Light in stables

Enough light is essential within all stabling both for the horse to see adequately and also to allow inspection and safe handling of horses at all times. This can include portable lighting. Light bulbs should be enclosed in safety fittings with cabling secured well out of reach.


Stabe windows and ventilation

Slats should provide adequate air circulation without creating draughts. Perspex or safety glass (with grilles fitted between the horse and the glass) is advisable. One window or top door should normally be open at all times.

Adequate ventilation in any equine housing is essential. Horses can develop respiratory problems if kept in housing with poor ventilation. Levels of dust within stables should be kept to a minimum and there should be a good flow of air through the buildings without unnecessary draughts.


Stable sizes for horses

As horses and ponies vary greatly in size it is difficult to set an ideal size for loose boxes, barns or stables. However, the stable size should be suitable for the individual horse, as a minimum, each horse should have enough room to lie down, readily rise and turn around in comfort. Boxes for foaling and for mares with a foal at foot will require additional space. All passageways should be wide enough to allow horses to be led safely past other horses.

As a guide the BHS minimum stable size recommendations are:

  • horses: 3.65m x 3.65m (12ft x 12ft)
  • large horses: 3.65m x 4.25m (12ft x 14ft)
  • ponies: 3.05m x 3.05m (10ft x 10ft)
  • large ponies: 3.05m x 3.65m (10ft x 12ft)
  • foaling box: (horse): 4.25m x 4.25m (14ft x 14ft)

As a guide the Donkey Sanctuary minimum stable sizes for donkeys are:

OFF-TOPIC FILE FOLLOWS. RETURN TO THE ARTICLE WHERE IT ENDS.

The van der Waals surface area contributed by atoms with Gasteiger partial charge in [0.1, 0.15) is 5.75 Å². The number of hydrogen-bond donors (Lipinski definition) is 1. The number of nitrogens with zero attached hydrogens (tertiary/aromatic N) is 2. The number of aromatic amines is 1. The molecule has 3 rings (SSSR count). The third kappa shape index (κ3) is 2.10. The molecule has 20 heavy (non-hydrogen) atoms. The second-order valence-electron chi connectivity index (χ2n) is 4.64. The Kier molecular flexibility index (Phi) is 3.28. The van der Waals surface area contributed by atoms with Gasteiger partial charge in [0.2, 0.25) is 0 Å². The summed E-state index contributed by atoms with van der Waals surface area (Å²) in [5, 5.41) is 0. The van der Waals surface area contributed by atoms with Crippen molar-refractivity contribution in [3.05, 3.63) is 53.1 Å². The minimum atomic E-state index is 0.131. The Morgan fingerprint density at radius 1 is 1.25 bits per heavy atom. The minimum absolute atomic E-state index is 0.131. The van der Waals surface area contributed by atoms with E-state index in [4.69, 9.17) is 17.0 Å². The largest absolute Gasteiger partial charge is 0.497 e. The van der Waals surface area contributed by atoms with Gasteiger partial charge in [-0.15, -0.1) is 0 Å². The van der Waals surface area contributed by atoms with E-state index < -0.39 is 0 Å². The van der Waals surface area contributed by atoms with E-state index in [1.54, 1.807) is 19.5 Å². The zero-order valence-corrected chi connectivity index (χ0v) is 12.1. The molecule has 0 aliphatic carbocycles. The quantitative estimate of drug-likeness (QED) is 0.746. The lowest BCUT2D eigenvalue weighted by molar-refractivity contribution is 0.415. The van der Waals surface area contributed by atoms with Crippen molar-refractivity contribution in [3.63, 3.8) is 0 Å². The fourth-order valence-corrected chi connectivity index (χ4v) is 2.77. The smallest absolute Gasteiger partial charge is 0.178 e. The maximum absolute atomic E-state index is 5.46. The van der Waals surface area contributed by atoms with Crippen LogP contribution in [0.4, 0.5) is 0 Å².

• mules: 3.65m x 3.65m (12ft x 12ft)
  • donkeys: 3.05m x 3.05m (10ft x 10ft)
  • large donkeys: 3.05m x 3.65m (10ft x 12ft)


Communal barns for horses

Groups of horses can be kept together in communal barns, but care should be taken to make sure that all horses get adequate access to hay, feed and water. Enough space should be provided to allow free movement, and to allow all the horses to lie down at the same time. Care should be taken to select groups that are compatible and aggressive horses should be segregated. Late-term mares and mares with foals at foot have special requirements and it may not be suitable to house these animals in communal barns.


Bedding for horses

Adequate and suitable bedding material is necessary in all equine accommodation to provide warmth, protection against injury and to allow the horse to lie down in comfort. Whatever bedding is used (for example straw, shavings, rubber stable mats and so on) it should be well managed and changed or cleaned regularly.

Fire is always a risk in stable areas. Advice should be sought from the local Fire Prevention Officer about statutory requirements. Highly flammable liquid material or combustible material should not be stored in or close to stables where horses are housed. Smoking in stable areas should be prohibited.

All equipment and services (lighting units, fire extinguishers and alarm systems) should be kept clean, inspected annually by a qualified person and kept in good working order. All electrical installations should be installed, maintained and periodically inspected and tested by a fully qualified electrician.


Wiring and fittings

Wiring and fittings should be inaccessible to horses, well-insulated, safeguarded from rodents and properly earthed. If using extension leads or cables care should be taken to reduce the risk of injury to the horse. All metal pipework and structural steelwork should be properly earthed. The risk of fire and electrocution can be reduced by having the whole installation protected by a residual current device (RCD).

Stabled horses should be capable of being released quickly if there’s a fire or other emergency based on a pre-planned emergency turnout procedure.